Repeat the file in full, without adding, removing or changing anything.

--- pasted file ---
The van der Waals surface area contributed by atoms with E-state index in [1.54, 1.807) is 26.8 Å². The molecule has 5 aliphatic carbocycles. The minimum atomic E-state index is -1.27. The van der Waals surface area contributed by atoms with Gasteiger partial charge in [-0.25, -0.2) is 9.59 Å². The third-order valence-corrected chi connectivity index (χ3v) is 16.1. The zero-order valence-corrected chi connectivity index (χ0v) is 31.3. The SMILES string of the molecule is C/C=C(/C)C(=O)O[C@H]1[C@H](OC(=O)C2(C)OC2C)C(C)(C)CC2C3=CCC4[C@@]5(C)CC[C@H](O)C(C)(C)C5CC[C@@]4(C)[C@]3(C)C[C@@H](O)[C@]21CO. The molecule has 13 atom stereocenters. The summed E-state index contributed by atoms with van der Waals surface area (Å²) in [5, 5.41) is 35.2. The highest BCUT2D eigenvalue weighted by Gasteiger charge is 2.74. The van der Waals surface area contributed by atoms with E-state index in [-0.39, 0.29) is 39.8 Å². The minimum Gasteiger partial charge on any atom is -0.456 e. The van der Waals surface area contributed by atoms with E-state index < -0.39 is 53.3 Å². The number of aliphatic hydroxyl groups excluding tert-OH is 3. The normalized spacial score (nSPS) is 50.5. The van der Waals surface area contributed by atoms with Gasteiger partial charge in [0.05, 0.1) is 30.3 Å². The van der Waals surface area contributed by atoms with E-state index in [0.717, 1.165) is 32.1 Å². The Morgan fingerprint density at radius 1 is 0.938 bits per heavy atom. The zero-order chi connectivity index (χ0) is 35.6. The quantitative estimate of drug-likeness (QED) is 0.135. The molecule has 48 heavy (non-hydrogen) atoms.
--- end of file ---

The van der Waals surface area contributed by atoms with E-state index in [1.54, 1.807) is 26.8 Å². The molecule has 5 aliphatic carbocycles. The minimum atomic E-state index is -1.27. The van der Waals surface area contributed by atoms with Gasteiger partial charge in [-0.25, -0.2) is 9.59 Å². The third-order valence-corrected chi connectivity index (χ3v) is 16.1. The zero-order valence-corrected chi connectivity index (χ0v) is 31.3. The SMILES string of the molecule is C/C=C(/C)C(=O)O[C@H]1[C@H](OC(=O)C2(C)OC2C)C(C)(C)CC2C3=CCC4[C@@]5(C)CC[C@H](O)C(C)(C)C5CC[C@@]4(C)[C@]3(C)C[C@@H](O)[C@]21CO. The molecule has 13 atom stereocenters. The summed E-state index contributed by atoms with van der Waals surface area (Å²) in [5, 5.41) is 35.2. The highest BCUT2D eigenvalue weighted by Gasteiger charge is 2.74. The van der Waals surface area contributed by atoms with E-state index in [-0.39, 0.29) is 39.8 Å². The minimum Gasteiger partial charge on any atom is -0.456 e. The van der Waals surface area contributed by atoms with E-state index < -0.39 is 53.3 Å². The number of aliphatic hydroxyl groups excluding tert-OH is 3. The normalized spacial score (nSPS) is 50.5. The van der Waals surface area contributed by atoms with Gasteiger partial charge in [0.05, 0.1) is 30.3 Å². The van der Waals surface area contributed by atoms with E-state index in [0.717, 1.165) is 32.1 Å². The Morgan fingerprint density at radius 1 is 0.938 bits per heavy atom. The zero-order chi connectivity index (χ0) is 35.6. The quantitative estimate of drug-likeness (QED) is 0.135. The molecule has 48 heavy (non-hydrogen) atoms.